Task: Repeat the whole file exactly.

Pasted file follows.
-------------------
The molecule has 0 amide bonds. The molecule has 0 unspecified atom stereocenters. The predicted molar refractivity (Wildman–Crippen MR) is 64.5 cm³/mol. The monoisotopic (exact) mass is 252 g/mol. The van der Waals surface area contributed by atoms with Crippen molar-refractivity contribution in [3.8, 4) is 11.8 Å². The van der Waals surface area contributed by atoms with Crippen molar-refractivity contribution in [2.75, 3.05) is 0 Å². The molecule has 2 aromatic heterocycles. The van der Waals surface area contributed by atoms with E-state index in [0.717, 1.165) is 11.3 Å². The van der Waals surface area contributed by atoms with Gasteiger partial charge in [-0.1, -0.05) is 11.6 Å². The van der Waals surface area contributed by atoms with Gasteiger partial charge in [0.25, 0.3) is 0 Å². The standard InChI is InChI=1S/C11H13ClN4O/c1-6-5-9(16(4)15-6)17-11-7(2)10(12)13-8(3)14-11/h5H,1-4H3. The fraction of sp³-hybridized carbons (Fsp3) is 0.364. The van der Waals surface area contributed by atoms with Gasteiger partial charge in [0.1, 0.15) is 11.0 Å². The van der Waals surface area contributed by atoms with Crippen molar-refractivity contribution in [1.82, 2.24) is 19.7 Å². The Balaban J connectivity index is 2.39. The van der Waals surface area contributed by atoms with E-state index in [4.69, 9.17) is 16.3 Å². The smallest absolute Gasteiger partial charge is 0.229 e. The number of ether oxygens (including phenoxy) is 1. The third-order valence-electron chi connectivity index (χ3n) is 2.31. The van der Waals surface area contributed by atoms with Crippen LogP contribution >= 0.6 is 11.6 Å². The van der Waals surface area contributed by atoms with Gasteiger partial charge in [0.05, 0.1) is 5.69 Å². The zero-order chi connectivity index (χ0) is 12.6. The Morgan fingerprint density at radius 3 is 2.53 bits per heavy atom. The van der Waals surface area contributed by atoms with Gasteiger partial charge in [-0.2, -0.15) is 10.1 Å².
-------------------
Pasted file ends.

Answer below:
The molecule has 0 amide bonds. The molecule has 0 unspecified atom stereocenters. The predicted molar refractivity (Wildman–Crippen MR) is 64.5 cm³/mol. The monoisotopic (exact) mass is 252 g/mol. The van der Waals surface area contributed by atoms with Crippen molar-refractivity contribution in [3.8, 4) is 11.8 Å². The van der Waals surface area contributed by atoms with Crippen molar-refractivity contribution in [2.75, 3.05) is 0 Å². The molecule has 2 aromatic heterocycles. The van der Waals surface area contributed by atoms with E-state index in [0.717, 1.165) is 11.3 Å². The van der Waals surface area contributed by atoms with Gasteiger partial charge in [-0.1, -0.05) is 11.6 Å². The van der Waals surface area contributed by atoms with Gasteiger partial charge in [0.25, 0.3) is 0 Å². The standard InChI is InChI=1S/C11H13ClN4O/c1-6-5-9(16(4)15-6)17-11-7(2)10(12)13-8(3)14-11/h5H,1-4H3. The fraction of sp³-hybridized carbons (Fsp3) is 0.364. The van der Waals surface area contributed by atoms with Gasteiger partial charge in [0.1, 0.15) is 11.0 Å². The van der Waals surface area contributed by atoms with Crippen molar-refractivity contribution in [1.82, 2.24) is 19.7 Å². The Balaban J connectivity index is 2.39. The van der Waals surface area contributed by atoms with E-state index in [4.69, 9.17) is 16.3 Å². The smallest absolute Gasteiger partial charge is 0.229 e. The number of ether oxygens (including phenoxy) is 1. The third-order valence-electron chi connectivity index (χ3n) is 2.31. The van der Waals surface area contributed by atoms with Crippen LogP contribution >= 0.6 is 11.6 Å². The van der Waals surface area contributed by atoms with Gasteiger partial charge in [0.05, 0.1) is 5.69 Å². The zero-order chi connectivity index (χ0) is 12.6. The Morgan fingerprint density at radius 3 is 2.53 bits per heavy atom. The van der Waals surface area contributed by atoms with Gasteiger partial charge in [-0.2, -0.15) is 10.1 Å².